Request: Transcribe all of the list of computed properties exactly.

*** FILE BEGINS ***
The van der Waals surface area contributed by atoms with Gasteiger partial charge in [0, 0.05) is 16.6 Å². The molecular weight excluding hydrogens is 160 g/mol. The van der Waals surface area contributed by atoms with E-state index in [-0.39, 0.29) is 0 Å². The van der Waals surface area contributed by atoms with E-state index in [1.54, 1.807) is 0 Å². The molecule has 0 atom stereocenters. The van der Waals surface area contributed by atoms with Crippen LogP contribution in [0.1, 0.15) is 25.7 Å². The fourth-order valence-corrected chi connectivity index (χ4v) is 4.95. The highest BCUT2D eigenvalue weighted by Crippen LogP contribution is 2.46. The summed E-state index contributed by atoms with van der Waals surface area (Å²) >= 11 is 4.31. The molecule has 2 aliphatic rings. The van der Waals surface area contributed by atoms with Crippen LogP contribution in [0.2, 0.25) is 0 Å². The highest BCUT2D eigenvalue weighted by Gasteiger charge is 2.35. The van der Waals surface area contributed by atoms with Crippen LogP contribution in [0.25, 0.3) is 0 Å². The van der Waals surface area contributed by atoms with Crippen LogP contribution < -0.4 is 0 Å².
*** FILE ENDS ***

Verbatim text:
The van der Waals surface area contributed by atoms with Gasteiger partial charge in [0, 0.05) is 16.6 Å². The molecular weight excluding hydrogens is 160 g/mol. The van der Waals surface area contributed by atoms with E-state index in [-0.39, 0.29) is 0 Å². The van der Waals surface area contributed by atoms with E-state index in [1.54, 1.807) is 0 Å². The molecule has 0 atom stereocenters. The van der Waals surface area contributed by atoms with Crippen LogP contribution in [0.1, 0.15) is 25.7 Å². The fourth-order valence-corrected chi connectivity index (χ4v) is 4.95. The highest BCUT2D eigenvalue weighted by Crippen LogP contribution is 2.46. The summed E-state index contributed by atoms with van der Waals surface area (Å²) >= 11 is 4.31. The molecule has 2 aliphatic rings. The van der Waals surface area contributed by atoms with Crippen LogP contribution in [0.2, 0.25) is 0 Å². The highest BCUT2D eigenvalue weighted by Gasteiger charge is 2.35. The van der Waals surface area contributed by atoms with Crippen LogP contribution in [0.25, 0.3) is 0 Å². The van der Waals surface area contributed by atoms with Crippen LogP contribution < -0.4 is 0 Å².